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Two Canadians return home after Huawei CFO resolves U.S. charges

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Prime Minister Justin Trudeau hugged two Canadians who landed in Canada on Saturday following what amounted to a high-stakes prisoner swap involving China, the U.S. and Canada. Trudeau greeted Canadians Michael Kovrig and Michael Spavor after their plane landed in Calgary, Alberta early Saturday. 

The men were arrested in China in December 2018, shortly after Canada arrested Meng on a U.S. extradition request. Many countries labeled China’s action “hostage politics.”

The two left China just after a top executive of Chinese communications giant Huawei Technologies reached a deal with the U.S. Justice Department over fraud charges and flew from Canada to China.

China Canada US Huawei
In this file image made from a March 2, 2017, video, Michael Spavor talks during a Skype interview in Yanji, China.

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The chain of events involving the global powers brought an abrupt end to legal and geopolitical wrangling that for the past three years has roiled relations between Washington, Beijing and Ottawa. The three-way deal enabled China and Canada to each bring home their own detained citizens while the U.S. wrapped up a criminal case against a prominent Chinese tech executive that for months had been mired in an extradition fight.

The first activity came Friday afternoon when Meng Wanzhou, 49, Huawei’s chief finance officer and the daughter of the company’s founder, reached an agreement with federal prosecutors that called for fraud charges against her to be dismissed next year and allowed for her to return to China immediately. As part of the deal, known as a deferred prosecution agreement, she accepted responsibility for misrepresenting the company’s business dealings in Iran.

News of Meng’s pending return was a top item on the Chinese internet and on state broadcaster CCTV’s midday news report, with no mention made of the release of Kovrig and Spavor.

China Canada Huawei
Police stand guard as supporters of Huawei CFO Meng Wanzhou gather at Shenzhen Bao’an International Airport in Shenzhen in southern China’s Guangdong Province, September 25, 2021. 

Ng Han Guan/AP


Video was also circulated online of Meng speaking at Vancouver International Airport, saying; “Thank you motherland, thank you to the people of the motherland. You have been my greatest pillar of support.”

Former Canadian ambassador to China, Guy Saint-Jacques, Kovrig’s former boss when Kovrig worked as a diplomat, said he was elated the two Canadians are home.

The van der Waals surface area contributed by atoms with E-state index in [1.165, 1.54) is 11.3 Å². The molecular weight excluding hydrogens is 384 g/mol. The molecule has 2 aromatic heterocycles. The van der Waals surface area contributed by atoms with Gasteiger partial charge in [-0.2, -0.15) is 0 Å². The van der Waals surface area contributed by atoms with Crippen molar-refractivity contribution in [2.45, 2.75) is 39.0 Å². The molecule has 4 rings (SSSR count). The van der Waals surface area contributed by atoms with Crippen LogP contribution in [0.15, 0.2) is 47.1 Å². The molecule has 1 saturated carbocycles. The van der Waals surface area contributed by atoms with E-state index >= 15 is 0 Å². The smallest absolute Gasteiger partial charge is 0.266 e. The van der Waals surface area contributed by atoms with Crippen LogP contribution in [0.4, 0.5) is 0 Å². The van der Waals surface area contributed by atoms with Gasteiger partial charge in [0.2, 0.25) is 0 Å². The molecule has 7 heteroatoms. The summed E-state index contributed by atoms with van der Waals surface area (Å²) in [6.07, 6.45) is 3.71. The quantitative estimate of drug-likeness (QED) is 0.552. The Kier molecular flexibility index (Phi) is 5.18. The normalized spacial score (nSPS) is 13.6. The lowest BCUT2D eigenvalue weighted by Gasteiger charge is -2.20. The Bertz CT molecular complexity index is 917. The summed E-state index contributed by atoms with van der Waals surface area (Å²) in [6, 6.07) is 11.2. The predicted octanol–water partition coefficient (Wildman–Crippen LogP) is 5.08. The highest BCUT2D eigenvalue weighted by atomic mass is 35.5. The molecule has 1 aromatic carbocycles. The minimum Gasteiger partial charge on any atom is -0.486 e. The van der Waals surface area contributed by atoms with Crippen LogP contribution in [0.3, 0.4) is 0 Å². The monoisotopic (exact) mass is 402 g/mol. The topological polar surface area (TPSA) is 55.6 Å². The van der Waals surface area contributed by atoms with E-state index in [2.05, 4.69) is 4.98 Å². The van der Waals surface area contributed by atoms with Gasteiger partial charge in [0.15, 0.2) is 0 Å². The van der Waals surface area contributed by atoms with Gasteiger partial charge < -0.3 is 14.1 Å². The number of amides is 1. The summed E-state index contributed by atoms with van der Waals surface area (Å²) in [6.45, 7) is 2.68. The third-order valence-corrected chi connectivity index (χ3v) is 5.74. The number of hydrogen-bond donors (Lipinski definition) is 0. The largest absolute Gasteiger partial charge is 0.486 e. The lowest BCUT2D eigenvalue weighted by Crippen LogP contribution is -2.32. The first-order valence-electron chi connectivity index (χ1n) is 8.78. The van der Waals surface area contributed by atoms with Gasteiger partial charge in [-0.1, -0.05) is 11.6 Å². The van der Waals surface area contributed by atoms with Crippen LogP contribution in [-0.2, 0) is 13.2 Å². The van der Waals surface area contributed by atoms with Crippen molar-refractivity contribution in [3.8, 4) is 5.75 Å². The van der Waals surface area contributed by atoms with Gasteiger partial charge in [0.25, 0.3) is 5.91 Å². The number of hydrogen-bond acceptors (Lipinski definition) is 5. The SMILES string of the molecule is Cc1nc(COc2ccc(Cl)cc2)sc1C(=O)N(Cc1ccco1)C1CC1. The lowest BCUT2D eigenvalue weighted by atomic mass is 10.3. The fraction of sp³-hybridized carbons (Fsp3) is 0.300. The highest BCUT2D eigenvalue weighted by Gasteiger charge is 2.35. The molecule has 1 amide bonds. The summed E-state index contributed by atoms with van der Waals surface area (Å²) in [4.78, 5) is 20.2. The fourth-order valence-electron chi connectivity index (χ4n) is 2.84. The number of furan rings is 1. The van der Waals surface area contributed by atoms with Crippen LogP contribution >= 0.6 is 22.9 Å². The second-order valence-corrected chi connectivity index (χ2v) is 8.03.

“Clearly, the Chinese were so eager to get Meng back that they jettisoned all pretensions that the two Michaels had been arrested for good reasons. They must acknowledge that their reputation has been severely tarnished,” Saint-Jacques said. “There is grumbling in the Communist party of China, people saying, ‘In which direction are we going, Xi Jinping? We are creating too many enemies. Why are we enemies with countries like Canada and Australia?'”

Saint-Jacques said he thinks China will think twice before using “hostage diplomacy” again.

 The case against Meng stems from a January 2019 indictment from the Trump administration Justice Department that accused Huawei of stealing trade secrets and using a Hong Kong shell company called Skycom to sell equipment to Iran in violation of U.S. sanctions. The indictment also charged Meng herself with committing fraud by misleading the HSBC bank about the company’s business dealings in Iran.

As part of the deal with Meng, which was disclosed in federal court in Brooklyn, the Justice Department agreed to dismiss the fraud charges against her in December 2022 – exactly four years after her arrest – provided that she complies with certain conditions, including not contesting any of the government’s factual allegations. The Justice Department also agreed to drop its request that Meng be extradited to the U.S., which she had vigorously challenged, ending a process that prosecutors said could have persisted for months.

After appearing via videoconference for her New York hearing, Meng made a brief court appearance in Vancouver, where she’d been out on bail living in a multimillion-dollar mansion while the two Canadians were held in Chinese prison cells where the lights were kept on 24 hours a day.

Outside the courtroom, Meng thanked the Canadian government for upholding the rule of law, expressed gratitude to the Canadian people and apologized “for the inconvenience I caused.”

“Over the last three years my life has been turned upside down,” she said. “It was a disruptive time for me as a mother, a wife and as a company executive. But I believe every cloud has a silver lining. It really was an invaluable experience in my life. I will never forget all the good wishes I received.”

Shortly afterward, Meng left on an Air China flight for Shenzhen, China, the location of Huawei’s headquarters. 

The Biden White House has kept up a hard line on Huawei and other Chinese corporations whose technology is thought to pose national security risks.

Huawei has repeatedly denied the U.S. government’s allegations and security concerns about its products.

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